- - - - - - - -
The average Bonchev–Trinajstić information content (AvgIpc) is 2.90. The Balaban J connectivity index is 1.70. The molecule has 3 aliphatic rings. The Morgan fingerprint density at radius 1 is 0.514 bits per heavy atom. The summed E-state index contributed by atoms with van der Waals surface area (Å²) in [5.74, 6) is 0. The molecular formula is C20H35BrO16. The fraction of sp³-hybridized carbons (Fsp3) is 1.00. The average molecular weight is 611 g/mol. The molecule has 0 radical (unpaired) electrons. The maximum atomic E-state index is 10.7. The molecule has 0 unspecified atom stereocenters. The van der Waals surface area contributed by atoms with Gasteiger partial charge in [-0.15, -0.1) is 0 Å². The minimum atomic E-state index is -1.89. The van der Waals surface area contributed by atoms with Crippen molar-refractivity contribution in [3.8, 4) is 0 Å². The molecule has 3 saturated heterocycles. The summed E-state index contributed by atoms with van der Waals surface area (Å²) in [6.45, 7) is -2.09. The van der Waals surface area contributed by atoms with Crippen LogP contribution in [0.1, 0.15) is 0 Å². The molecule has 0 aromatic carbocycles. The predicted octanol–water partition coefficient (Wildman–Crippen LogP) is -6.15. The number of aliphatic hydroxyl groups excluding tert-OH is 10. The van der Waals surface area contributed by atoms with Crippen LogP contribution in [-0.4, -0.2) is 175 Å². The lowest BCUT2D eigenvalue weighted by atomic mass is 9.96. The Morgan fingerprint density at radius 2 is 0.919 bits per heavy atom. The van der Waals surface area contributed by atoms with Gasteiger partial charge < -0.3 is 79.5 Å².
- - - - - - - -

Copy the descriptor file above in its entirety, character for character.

The average Bonchev–Trinajstić information content (AvgIpc) is 2.90. The Balaban J connectivity index is 1.70. The molecule has 3 aliphatic rings. The Morgan fingerprint density at radius 1 is 0.514 bits per heavy atom. The summed E-state index contributed by atoms with van der Waals surface area (Å²) in [5.74, 6) is 0. The molecular formula is C20H35BrO16. The fraction of sp³-hybridized carbons (Fsp3) is 1.00. The average molecular weight is 611 g/mol. The molecule has 0 radical (unpaired) electrons. The maximum atomic E-state index is 10.7. The molecule has 0 unspecified atom stereocenters. The van der Waals surface area contributed by atoms with Gasteiger partial charge in [-0.15, -0.1) is 0 Å². The minimum atomic E-state index is -1.89. The van der Waals surface area contributed by atoms with Crippen molar-refractivity contribution in [3.8, 4) is 0 Å². The molecule has 3 saturated heterocycles. The summed E-state index contributed by atoms with van der Waals surface area (Å²) in [6.45, 7) is -2.09. The van der Waals surface area contributed by atoms with Crippen LogP contribution in [0.1, 0.15) is 0 Å². The molecule has 0 aromatic carbocycles. The predicted octanol–water partition coefficient (Wildman–Crippen LogP) is -6.15. The number of aliphatic hydroxyl groups excluding tert-OH is 10. The van der Waals surface area contributed by atoms with Crippen LogP contribution in [-0.4, -0.2) is 175 Å². The lowest BCUT2D eigenvalue weighted by atomic mass is 9.96. The Morgan fingerprint density at radius 2 is 0.919 bits per heavy atom. The van der Waals surface area contributed by atoms with Gasteiger partial charge < -0.3 is 79.5 Å².